Characterizing Water-Related Challenges and Identifying Collective Action Areas

 

 

This appendix details how to characterize your water-related challenges and identify the needed action areas. This characterization builds from exploring the following questions:

  • What are your priority water-related challenges, and how might they be changing over time?
  • What underlying deficiencies in the water management system have led to the challenges?
  • What additional drivers or factors, if any, contribute to the challenges?
  • Which collective action interventions (action areas) will best address the problems you have identified?

 

Question 1: What are your priority water-related challenges?

Your point of departure for this analysis will typically be an operational site or a group of sites in a specific water-supply area or catchment. Generally, you first delineate the geographic area of interest and identify the water challenges that will have the greatest impact on your production (or supply chains), whether they are directly related to the company or indirectly related through the neighboring community or ecosystems. You can distill the multitude of issues and concerns into generic types of water-related challenges potentially facing your company, your suppliers, or the local communities where you operate. Although the water-related challenges your company will face are unique, some common challenges are described below.

Water overallocation: An imbalance between the water available from rivers, aquifers, and impoundments and the requirements of users may manifest as physical limitations or conditions in a catchment or water system (and may be exacerbated by climate-hydrological variability). This imbalance can be due to inadequate governance in the regulation of water allocations, ineffective management in the control of water use, or poorly planned water resources infrastructure. The impact on your business (or suppliers) is that water supplies may be more prone to drought restrictions, competition between users may increase, the cost of supply may escalate, and longer-term allocations (licenses) may be reduced.

Water supply unreliability: Inadequate access to, unreliable provision of, or poor quality of water from a supply system stems primarily from inadequate development, poor maintenance, or an ineffective management of water storage, distribution, or treatment infrastructure. This is most often associated with a lack of financial or human resources in the water utility, municipality, or water district responsible for the water supply. The impact on your business is that the reliability of supply to you, your suppliers, or local communities will deteriorate or may even cease altogether, with periods of no or little water supply.

Water quality deterioration: Deterioration of the quality of surface water or groundwater associated with waste discharge or surface runoff from urban, industrial, or agricultural areas can pose significant environmental, social, or economic challenges to downstream users. This situation is primarily associated with a failing waste treatment infrastructure or the inadequate management (control) of waste loads. The impact on your business is that your water supply deteriorates to unacceptable levels, there are increased treatment requirements or costs associated with your discharge, or you (or your suppliers) may be targeted as a polluting industry.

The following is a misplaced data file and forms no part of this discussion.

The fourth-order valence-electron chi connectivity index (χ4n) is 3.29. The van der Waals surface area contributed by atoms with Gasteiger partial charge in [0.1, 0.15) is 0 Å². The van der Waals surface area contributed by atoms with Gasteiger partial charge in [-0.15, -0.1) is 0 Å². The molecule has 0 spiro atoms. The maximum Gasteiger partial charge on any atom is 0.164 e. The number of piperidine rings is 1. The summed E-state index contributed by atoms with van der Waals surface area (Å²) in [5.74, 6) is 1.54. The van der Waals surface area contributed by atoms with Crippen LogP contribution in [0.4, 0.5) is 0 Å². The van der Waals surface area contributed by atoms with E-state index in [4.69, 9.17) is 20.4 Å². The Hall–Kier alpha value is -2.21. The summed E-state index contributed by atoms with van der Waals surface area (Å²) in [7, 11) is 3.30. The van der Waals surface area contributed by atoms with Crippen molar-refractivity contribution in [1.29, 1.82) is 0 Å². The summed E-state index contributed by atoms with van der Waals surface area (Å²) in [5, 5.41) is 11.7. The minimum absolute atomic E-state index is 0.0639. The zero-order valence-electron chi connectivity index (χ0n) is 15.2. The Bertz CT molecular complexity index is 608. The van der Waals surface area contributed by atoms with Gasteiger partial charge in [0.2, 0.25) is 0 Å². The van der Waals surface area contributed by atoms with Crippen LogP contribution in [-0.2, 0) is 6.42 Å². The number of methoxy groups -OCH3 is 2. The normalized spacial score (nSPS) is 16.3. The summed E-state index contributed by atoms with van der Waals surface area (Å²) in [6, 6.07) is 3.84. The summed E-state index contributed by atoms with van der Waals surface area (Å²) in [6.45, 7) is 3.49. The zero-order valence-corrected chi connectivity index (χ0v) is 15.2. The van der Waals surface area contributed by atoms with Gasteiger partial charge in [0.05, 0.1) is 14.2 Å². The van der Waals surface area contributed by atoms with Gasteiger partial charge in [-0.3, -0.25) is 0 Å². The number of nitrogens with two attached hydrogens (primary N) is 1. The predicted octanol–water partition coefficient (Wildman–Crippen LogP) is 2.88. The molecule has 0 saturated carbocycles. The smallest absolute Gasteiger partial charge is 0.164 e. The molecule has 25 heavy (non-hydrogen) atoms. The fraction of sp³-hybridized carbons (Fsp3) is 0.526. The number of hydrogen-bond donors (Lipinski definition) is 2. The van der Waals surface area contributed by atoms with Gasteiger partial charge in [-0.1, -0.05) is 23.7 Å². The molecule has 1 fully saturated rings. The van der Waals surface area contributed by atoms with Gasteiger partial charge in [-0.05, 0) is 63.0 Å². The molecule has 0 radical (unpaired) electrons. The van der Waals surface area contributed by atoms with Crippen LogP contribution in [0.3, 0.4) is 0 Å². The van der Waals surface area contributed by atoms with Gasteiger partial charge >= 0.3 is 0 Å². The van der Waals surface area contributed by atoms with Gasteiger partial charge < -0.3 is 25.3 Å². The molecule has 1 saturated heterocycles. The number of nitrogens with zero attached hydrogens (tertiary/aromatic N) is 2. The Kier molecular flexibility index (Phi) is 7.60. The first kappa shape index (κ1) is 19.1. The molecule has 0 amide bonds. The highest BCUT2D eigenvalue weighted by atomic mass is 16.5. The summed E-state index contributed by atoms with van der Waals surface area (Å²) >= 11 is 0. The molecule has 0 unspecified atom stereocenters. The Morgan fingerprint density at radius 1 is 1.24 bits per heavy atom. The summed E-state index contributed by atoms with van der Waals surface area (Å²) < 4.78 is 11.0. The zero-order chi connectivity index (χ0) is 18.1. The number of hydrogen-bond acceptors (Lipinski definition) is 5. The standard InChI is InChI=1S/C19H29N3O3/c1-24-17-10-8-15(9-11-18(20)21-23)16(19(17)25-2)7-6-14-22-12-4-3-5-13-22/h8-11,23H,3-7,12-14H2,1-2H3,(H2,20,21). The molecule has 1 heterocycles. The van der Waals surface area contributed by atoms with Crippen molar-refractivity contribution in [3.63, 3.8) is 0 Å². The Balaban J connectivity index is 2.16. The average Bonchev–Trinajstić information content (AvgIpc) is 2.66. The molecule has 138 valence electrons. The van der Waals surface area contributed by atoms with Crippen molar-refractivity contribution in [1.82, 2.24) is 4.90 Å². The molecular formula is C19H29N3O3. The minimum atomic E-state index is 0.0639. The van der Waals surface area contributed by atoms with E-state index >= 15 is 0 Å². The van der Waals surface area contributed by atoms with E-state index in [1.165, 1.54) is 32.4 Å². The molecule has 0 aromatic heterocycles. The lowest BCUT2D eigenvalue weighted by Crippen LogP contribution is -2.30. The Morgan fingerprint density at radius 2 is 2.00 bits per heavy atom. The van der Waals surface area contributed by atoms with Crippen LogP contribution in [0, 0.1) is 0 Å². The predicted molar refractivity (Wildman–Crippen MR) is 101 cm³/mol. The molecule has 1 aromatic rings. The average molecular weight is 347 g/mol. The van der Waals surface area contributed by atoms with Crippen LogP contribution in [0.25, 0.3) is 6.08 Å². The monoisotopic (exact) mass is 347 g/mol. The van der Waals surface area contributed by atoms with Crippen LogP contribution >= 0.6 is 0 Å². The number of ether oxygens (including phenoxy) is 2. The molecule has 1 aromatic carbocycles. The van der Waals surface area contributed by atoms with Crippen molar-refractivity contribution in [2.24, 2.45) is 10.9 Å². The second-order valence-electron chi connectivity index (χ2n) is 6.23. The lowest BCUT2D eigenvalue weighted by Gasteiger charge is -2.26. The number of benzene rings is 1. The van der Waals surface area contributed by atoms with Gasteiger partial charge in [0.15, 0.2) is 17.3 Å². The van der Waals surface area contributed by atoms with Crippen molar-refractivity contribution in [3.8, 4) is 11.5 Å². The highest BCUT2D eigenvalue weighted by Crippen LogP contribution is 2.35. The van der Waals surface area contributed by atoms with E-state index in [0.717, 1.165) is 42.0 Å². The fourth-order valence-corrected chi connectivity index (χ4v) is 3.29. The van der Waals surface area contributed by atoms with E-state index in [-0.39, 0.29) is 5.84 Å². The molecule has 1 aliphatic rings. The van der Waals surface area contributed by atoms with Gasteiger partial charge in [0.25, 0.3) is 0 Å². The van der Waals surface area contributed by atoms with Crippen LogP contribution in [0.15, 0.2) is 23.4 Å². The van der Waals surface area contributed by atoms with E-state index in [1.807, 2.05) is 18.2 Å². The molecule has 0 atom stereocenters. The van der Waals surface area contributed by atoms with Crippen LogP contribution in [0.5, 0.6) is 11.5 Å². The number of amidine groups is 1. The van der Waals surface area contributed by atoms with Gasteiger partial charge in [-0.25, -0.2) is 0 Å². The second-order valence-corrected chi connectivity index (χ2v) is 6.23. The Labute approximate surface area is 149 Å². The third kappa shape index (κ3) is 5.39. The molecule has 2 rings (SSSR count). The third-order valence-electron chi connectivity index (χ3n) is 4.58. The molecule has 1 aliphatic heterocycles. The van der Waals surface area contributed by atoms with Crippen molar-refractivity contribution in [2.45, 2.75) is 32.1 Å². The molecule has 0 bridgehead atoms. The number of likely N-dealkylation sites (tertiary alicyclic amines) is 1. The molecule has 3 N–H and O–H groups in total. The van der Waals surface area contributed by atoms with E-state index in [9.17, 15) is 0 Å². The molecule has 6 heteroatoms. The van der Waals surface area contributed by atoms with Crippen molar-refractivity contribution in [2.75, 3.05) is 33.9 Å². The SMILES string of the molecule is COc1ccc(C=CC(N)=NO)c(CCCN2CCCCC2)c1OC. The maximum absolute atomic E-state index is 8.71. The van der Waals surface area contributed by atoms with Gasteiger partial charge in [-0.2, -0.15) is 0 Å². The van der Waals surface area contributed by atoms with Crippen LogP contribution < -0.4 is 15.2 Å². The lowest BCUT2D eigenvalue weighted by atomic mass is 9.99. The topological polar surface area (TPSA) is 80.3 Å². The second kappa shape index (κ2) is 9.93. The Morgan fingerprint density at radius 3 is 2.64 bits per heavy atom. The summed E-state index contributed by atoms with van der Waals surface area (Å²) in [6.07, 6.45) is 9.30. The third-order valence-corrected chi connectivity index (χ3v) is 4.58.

Flood damage: Flooding can cause loss of life and damage to houses, factories, agriculture, mining, and supporting infrastructure (water, energy, transport, and telecommunications). Flooding is driven by hydrological variability exacerbated by changing climate, the degradation of natural ecosystems, insufficient infrastructure, or inadequate risk management response and recovery procedures. The impact on your business is that production and distribution may be disrupted by damage to your plants, your suppliers’ facilities, or the broader infrastructure upon which you depend.

Ecosystem degradation: Degradation of aquatic ecosystems (such as wetlands, riverbanks, and estuaries) in a catchment affects biodiversity and the flow attenuation and contaminant assimilation services that natural water resources provide. It may be caused by changing water flow and quality, as well as a direct mechanical disturbance of these systems. It is usually related to inadequate infrastructure planning and operation, the ineffective management of water use, or insufficient controls of land management practices. The impact on your business is that you may either be linked with activities that have an impact on ecosystems or be associated with a degraded catchment, which may have consequences for the perception of your business or the licensing of your activities.

 

Question 2: What underlying deficiencies in the water management system have led to the challenges?

Underlying your water-related challenges will be some deficiency in infrastructure management or financing, water program implementation (e.g., the enforcement of requirements), or catchment governance. These deficiencies are typically the focus of collective action efforts, requiring you to carefully characterize and understand the dimensions of these failures.